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Bill Foley
Contributing writer

As T-Mobile Park came into sight at the end of our 600-mile drive to Seattle, I asked my son which baseball player is his favorite.

Grady is 11 years old, and, because he has been brought up the right way, he is a huge Red Sox fan.

He quickly said “Mookie,” like there wasn’t another option possible.

Mookie Betts is clearly a fan favorite, especially with the kids.
Grady was the happiest boy in the Pacific Northwest
Saturday night thanks to Rafael Devers.

If an election were held to find the most favorite Red Sox player, the reigning American League MVP would win in a landslide among fans 12 and under.

It would definitely take something spectacular to change that.

These days, being the favorite Red Sox player is something of a feat, too. The roster is filled with stars and likable players like J.D. Martinez, Jackie Bradley Jr., Andrew Benintendi, Dustin Pedroia and Xander Bogaerts, just to name a few.

Twenty-five years ago, a young, exciting player like Rafael Devers would have ascended to the top of the favorite list like Nomar Garciaparra or Mo Vaughn. These Red Sox, though, have an unprecedented amount of star power. The 119-win Red Sox of 2018, after all, were one of the greatest teams in the history of baseball.

We drove from our home in Butte, Montana, to watch Games 2 and 3 of the season. They were the first two live Major League games for Grady. I took him to a few minor league games in Montana over the last couple of years, but that isn’t even close to the same thing.

He was excited the whole drive, constantly asking “are we almost there?” We had been looking forward to this trip since Chris Sale struck out Manny Machado to end the World Series.

We sat nine rows up just off the third base Friday night, and we got to see a game for the ages. Really, can you imagine a better Major League debut for a young fan than the game in which Mitch Moreland’s three-run, pinch-hit home run capped a comeback from a 6-1 deficit for a 7-6 Red Sox win?

We jumped up and down in the aisle and exchanged countless high fives with the many vocal Red Sox fans in our section. We hung around to yell at Mitch as he was interviewed by Guerin Austin live on NESN.

I figured the night could not have possibly been any better.

Well, the next night topped it.

Grady wore his Mookie Betts jersey to the Saturday game, but a chilly breeze off the Puget Sound made it was sweatshirt weather. His grey sweatshirt with our hometown scribed across the front in copper is nice, but it didn’t say Red Sox.

So, we went to one of the team stores outside the ballpark to buy a new Red Sox hoodie. I figured he’d stand out better if any players signed autographs. He did, after all, just miss out as Jackie went above and beyond to sign for a ton of fans the night before.

Perhaps a little more decoration might help.

As he put on his new hoodie, Grady told me I am “the best dad ever,” then we headed to the a ballpark full of fathers who were doing the exact thing I was doing to earn such a distinguished title.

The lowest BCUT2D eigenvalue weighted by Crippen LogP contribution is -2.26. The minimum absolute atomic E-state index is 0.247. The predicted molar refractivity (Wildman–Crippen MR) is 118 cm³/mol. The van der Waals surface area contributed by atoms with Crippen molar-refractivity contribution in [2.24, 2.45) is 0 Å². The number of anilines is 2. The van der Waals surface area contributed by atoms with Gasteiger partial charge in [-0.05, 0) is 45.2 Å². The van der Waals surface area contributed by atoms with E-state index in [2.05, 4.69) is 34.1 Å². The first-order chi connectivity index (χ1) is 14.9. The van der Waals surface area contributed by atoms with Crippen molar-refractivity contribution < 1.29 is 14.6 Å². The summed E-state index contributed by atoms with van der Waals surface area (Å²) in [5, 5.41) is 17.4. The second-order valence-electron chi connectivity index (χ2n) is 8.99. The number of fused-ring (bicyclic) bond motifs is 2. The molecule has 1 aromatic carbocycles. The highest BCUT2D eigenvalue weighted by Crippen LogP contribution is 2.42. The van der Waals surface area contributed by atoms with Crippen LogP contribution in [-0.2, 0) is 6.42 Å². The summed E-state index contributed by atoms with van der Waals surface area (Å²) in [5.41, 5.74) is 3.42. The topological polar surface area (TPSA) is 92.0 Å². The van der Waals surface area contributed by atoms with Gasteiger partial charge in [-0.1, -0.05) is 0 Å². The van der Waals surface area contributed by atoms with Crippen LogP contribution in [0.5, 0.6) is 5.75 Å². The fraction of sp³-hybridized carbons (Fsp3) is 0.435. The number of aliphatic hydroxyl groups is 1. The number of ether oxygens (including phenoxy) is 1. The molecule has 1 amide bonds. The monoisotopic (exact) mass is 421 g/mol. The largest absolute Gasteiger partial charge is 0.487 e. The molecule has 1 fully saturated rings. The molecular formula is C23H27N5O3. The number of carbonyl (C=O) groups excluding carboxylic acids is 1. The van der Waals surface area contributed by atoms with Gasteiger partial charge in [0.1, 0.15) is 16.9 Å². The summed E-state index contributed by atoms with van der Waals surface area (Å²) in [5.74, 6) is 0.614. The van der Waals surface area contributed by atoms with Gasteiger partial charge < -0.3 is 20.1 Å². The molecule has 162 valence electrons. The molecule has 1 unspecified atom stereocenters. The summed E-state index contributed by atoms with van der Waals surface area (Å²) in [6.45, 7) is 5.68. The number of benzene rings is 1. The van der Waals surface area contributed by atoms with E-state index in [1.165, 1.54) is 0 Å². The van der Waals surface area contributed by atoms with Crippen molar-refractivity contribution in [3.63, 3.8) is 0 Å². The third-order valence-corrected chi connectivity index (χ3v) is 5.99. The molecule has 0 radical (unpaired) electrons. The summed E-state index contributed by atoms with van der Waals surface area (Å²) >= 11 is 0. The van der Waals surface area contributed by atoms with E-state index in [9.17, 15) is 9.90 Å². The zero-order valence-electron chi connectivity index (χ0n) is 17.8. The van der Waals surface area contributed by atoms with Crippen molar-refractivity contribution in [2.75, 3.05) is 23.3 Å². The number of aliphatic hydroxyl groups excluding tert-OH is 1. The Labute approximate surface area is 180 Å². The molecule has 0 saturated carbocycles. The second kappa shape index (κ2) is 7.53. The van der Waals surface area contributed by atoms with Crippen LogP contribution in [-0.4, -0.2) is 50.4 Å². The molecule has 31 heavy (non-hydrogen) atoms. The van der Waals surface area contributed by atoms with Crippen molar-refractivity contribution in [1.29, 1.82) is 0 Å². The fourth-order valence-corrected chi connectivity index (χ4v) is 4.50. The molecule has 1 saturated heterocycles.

The ploy worked.

Once we entered the stadium, we headed down toward the fence in left field in hopes of getting a prime spot.

We were 20 to 25 rows up from the field when Grady said, “Dad, dad, he’s pointing at me.”

I looked down on the field to see Devers looking our way. While dozens of fans by the fence had their hands up hoping to catch Devers’ attention as he looked hand out a souvenir, the young third baseman was eyeing my son.

Devers pointed to make sure Grady was looking, and he fired a strike our way. I didn’t see the ball coming, but it was coming in pretty hot.

Grady managed to quickly grab the ball he hoped to have signed and his Sharpie out of his mitt just in time to snag the ball just above his left shoulder. The force of the ball forced his glove behind his head, but Grady held on.

The crowd of Red Sox fans yelled, whistled and applauded for Grady. Devers was still watching as my son looked at me with a smile from ear to ear.

We looked down at Devers to see the player pointing with his glove at Grady. Devers nodded as if to tell him “nice catch.” Then Devers headed back to his post at third base to continue practicing.

The moment had a “Mean” Joe Greene Coke commercial vibe about it, and my boy had a memory that will last a life time. So did his dad.

I went through my mind to recall the great highlights of Devers’ short career. I reminded Grady of when Devers, still just 20, hit the home run off Aroldis Chapman’s 103 mph fastball in August of 2017.

I reminded him of his huge home run at Houston in the American League Championship Series. I told him how so many experts expect Devers to be a breakout star this season.

I’m not sure if the magnitude of the moment has sunk in for him. I can’t tell if he realizes that seeing him catch that ball is one of the highlights of my life.

It certainly was something spectacular, indeed.

We got up early Sunday morning for the long drive home. We took one last look at T-Mobile Park as we turned onto I-90 for the start of the 600-mile trek.

“So,” I said, “who is your favorite baseball player?”

Grady thought for a second before saying, “Um … probably Devers.”

Follow Bill Foley on Twitter — @Foles74

Bill Foley 4/02/2019 06:20:00 PM Edit
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